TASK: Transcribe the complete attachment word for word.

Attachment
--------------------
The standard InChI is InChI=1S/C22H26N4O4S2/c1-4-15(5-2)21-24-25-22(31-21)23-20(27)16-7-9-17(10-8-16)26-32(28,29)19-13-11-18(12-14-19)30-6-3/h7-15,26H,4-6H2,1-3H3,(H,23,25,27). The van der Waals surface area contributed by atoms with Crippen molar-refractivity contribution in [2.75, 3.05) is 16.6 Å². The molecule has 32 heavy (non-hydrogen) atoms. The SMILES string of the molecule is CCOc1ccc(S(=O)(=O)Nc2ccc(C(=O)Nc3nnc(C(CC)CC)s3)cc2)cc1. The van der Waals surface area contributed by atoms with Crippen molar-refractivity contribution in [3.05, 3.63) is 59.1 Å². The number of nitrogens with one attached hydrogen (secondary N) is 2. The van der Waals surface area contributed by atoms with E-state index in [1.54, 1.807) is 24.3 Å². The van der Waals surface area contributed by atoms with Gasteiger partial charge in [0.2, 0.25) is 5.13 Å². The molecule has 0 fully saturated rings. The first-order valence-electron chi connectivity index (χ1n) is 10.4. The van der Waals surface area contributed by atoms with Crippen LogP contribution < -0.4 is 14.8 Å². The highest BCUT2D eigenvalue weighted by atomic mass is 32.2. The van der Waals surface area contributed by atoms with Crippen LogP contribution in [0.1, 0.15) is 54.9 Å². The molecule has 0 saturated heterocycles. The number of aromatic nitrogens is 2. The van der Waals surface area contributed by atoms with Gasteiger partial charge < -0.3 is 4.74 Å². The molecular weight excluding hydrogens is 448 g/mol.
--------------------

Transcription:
The standard InChI is InChI=1S/C22H26N4O4S2/c1-4-15(5-2)21-24-25-22(31-21)23-20(27)16-7-9-17(10-8-16)26-32(28,29)19-13-11-18(12-14-19)30-6-3/h7-15,26H,4-6H2,1-3H3,(H,23,25,27). The van der Waals surface area contributed by atoms with Crippen molar-refractivity contribution in [2.75, 3.05) is 16.6 Å². The molecule has 32 heavy (non-hydrogen) atoms. The SMILES string of the molecule is CCOc1ccc(S(=O)(=O)Nc2ccc(C(=O)Nc3nnc(C(CC)CC)s3)cc2)cc1. The van der Waals surface area contributed by atoms with Crippen molar-refractivity contribution in [3.05, 3.63) is 59.1 Å². The number of nitrogens with one attached hydrogen (secondary N) is 2. The van der Waals surface area contributed by atoms with E-state index in [1.54, 1.807) is 24.3 Å². The van der Waals surface area contributed by atoms with Gasteiger partial charge in [0.2, 0.25) is 5.13 Å². The molecule has 0 fully saturated rings. The first-order valence-electron chi connectivity index (χ1n) is 10.4. The van der Waals surface area contributed by atoms with Crippen LogP contribution < -0.4 is 14.8 Å². The highest BCUT2D eigenvalue weighted by atomic mass is 32.2. The van der Waals surface area contributed by atoms with Crippen LogP contribution in [0.1, 0.15) is 54.9 Å². The molecule has 0 saturated heterocycles. The number of aromatic nitrogens is 2. The van der Waals surface area contributed by atoms with Gasteiger partial charge < -0.3 is 4.74 Å². The molecular weight excluding hydrogens is 448 g/mol.